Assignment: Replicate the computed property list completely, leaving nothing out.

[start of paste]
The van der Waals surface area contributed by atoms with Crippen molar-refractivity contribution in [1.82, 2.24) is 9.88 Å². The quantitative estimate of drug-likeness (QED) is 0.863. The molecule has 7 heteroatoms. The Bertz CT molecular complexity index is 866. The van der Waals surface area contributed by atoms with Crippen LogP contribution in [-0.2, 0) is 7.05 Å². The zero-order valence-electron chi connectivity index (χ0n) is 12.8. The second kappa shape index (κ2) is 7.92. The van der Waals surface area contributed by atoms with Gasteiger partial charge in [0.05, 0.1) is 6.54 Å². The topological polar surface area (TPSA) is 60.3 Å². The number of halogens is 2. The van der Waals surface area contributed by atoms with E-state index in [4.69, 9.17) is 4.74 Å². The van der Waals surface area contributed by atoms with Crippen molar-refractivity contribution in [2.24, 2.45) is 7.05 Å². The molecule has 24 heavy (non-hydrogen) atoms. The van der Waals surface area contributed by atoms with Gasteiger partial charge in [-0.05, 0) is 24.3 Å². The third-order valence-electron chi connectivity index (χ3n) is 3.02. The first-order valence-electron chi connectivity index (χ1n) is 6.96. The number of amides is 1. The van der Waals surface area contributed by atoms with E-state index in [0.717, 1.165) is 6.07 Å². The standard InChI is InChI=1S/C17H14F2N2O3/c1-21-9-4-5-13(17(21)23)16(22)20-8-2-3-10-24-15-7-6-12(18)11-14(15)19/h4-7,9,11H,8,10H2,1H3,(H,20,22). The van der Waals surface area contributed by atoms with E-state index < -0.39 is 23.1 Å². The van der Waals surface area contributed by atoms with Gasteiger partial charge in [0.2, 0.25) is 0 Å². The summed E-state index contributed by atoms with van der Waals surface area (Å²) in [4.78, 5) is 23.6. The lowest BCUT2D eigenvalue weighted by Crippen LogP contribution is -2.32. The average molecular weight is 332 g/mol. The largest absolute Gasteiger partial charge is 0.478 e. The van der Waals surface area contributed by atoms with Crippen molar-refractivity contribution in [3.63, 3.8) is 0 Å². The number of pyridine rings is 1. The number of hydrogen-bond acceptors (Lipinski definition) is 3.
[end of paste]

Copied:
The van der Waals surface area contributed by atoms with Crippen molar-refractivity contribution in [1.82, 2.24) is 9.88 Å². The quantitative estimate of drug-likeness (QED) is 0.863. The molecule has 7 heteroatoms. The Bertz CT molecular complexity index is 866. The van der Waals surface area contributed by atoms with Crippen LogP contribution in [-0.2, 0) is 7.05 Å². The zero-order valence-electron chi connectivity index (χ0n) is 12.8. The second kappa shape index (κ2) is 7.92. The van der Waals surface area contributed by atoms with Gasteiger partial charge in [0.05, 0.1) is 6.54 Å². The topological polar surface area (TPSA) is 60.3 Å². The number of halogens is 2. The van der Waals surface area contributed by atoms with E-state index in [4.69, 9.17) is 4.74 Å². The van der Waals surface area contributed by atoms with Crippen molar-refractivity contribution in [2.24, 2.45) is 7.05 Å². The molecule has 24 heavy (non-hydrogen) atoms. The van der Waals surface area contributed by atoms with Gasteiger partial charge in [-0.05, 0) is 24.3 Å². The third-order valence-electron chi connectivity index (χ3n) is 3.02. The first-order valence-electron chi connectivity index (χ1n) is 6.96. The number of amides is 1. The van der Waals surface area contributed by atoms with E-state index in [0.717, 1.165) is 6.07 Å². The standard InChI is InChI=1S/C17H14F2N2O3/c1-21-9-4-5-13(17(21)23)16(22)20-8-2-3-10-24-15-7-6-12(18)11-14(15)19/h4-7,9,11H,8,10H2,1H3,(H,20,22). The van der Waals surface area contributed by atoms with E-state index < -0.39 is 23.1 Å². The van der Waals surface area contributed by atoms with Gasteiger partial charge in [0.2, 0.25) is 0 Å². The summed E-state index contributed by atoms with van der Waals surface area (Å²) in [4.78, 5) is 23.6. The lowest BCUT2D eigenvalue weighted by Crippen LogP contribution is -2.32. The average molecular weight is 332 g/mol. The largest absolute Gasteiger partial charge is 0.478 e. The van der Waals surface area contributed by atoms with Crippen molar-refractivity contribution in [3.63, 3.8) is 0 Å². The number of pyridine rings is 1. The number of hydrogen-bond acceptors (Lipinski definition) is 3.